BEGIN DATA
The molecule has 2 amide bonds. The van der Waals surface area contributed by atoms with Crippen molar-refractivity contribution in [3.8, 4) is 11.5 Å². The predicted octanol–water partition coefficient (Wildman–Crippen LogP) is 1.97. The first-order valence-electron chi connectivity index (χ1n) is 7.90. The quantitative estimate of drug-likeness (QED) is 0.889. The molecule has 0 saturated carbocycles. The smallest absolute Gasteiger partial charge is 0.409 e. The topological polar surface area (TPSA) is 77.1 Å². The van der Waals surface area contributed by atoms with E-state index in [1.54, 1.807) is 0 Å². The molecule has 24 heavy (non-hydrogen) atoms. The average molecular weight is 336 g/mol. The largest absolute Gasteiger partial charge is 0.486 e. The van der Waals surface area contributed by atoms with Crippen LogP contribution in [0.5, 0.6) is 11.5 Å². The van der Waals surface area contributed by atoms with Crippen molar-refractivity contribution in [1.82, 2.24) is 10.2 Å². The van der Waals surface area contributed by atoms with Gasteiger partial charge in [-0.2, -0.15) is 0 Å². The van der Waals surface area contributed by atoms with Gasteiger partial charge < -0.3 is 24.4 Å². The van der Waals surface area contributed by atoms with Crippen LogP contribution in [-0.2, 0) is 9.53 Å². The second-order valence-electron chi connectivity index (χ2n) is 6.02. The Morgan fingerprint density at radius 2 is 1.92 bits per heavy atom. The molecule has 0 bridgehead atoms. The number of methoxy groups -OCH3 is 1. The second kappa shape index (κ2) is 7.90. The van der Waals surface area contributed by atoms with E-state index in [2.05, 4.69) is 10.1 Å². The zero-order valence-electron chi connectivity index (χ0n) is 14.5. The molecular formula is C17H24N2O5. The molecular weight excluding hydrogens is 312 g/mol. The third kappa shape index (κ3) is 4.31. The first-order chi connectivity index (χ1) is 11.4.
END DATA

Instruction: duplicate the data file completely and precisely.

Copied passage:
The molecule has 2 amide bonds. The van der Waals surface area contributed by atoms with Crippen molar-refractivity contribution in [3.8, 4) is 11.5 Å². The predicted octanol–water partition coefficient (Wildman–Crippen LogP) is 1.97. The first-order valence-electron chi connectivity index (χ1n) is 7.90. The quantitative estimate of drug-likeness (QED) is 0.889. The molecule has 0 saturated carbocycles. The smallest absolute Gasteiger partial charge is 0.409 e. The topological polar surface area (TPSA) is 77.1 Å². The van der Waals surface area contributed by atoms with E-state index in [1.54, 1.807) is 0 Å². The molecule has 24 heavy (non-hydrogen) atoms. The average molecular weight is 336 g/mol. The largest absolute Gasteiger partial charge is 0.486 e. The van der Waals surface area contributed by atoms with Crippen LogP contribution in [0.5, 0.6) is 11.5 Å². The van der Waals surface area contributed by atoms with Crippen molar-refractivity contribution in [1.82, 2.24) is 10.2 Å². The van der Waals surface area contributed by atoms with Gasteiger partial charge in [-0.2, -0.15) is 0 Å². The van der Waals surface area contributed by atoms with Gasteiger partial charge < -0.3 is 24.4 Å². The van der Waals surface area contributed by atoms with Crippen LogP contribution in [-0.2, 0) is 9.53 Å². The second-order valence-electron chi connectivity index (χ2n) is 6.02. The Morgan fingerprint density at radius 2 is 1.92 bits per heavy atom. The molecule has 0 bridgehead atoms. The number of methoxy groups -OCH3 is 1. The second kappa shape index (κ2) is 7.90. The van der Waals surface area contributed by atoms with E-state index in [2.05, 4.69) is 10.1 Å². The zero-order valence-electron chi connectivity index (χ0n) is 14.5. The molecular formula is C17H24N2O5. The molecular weight excluding hydrogens is 312 g/mol. The third kappa shape index (κ3) is 4.31. The first-order chi connectivity index (χ1) is 11.4.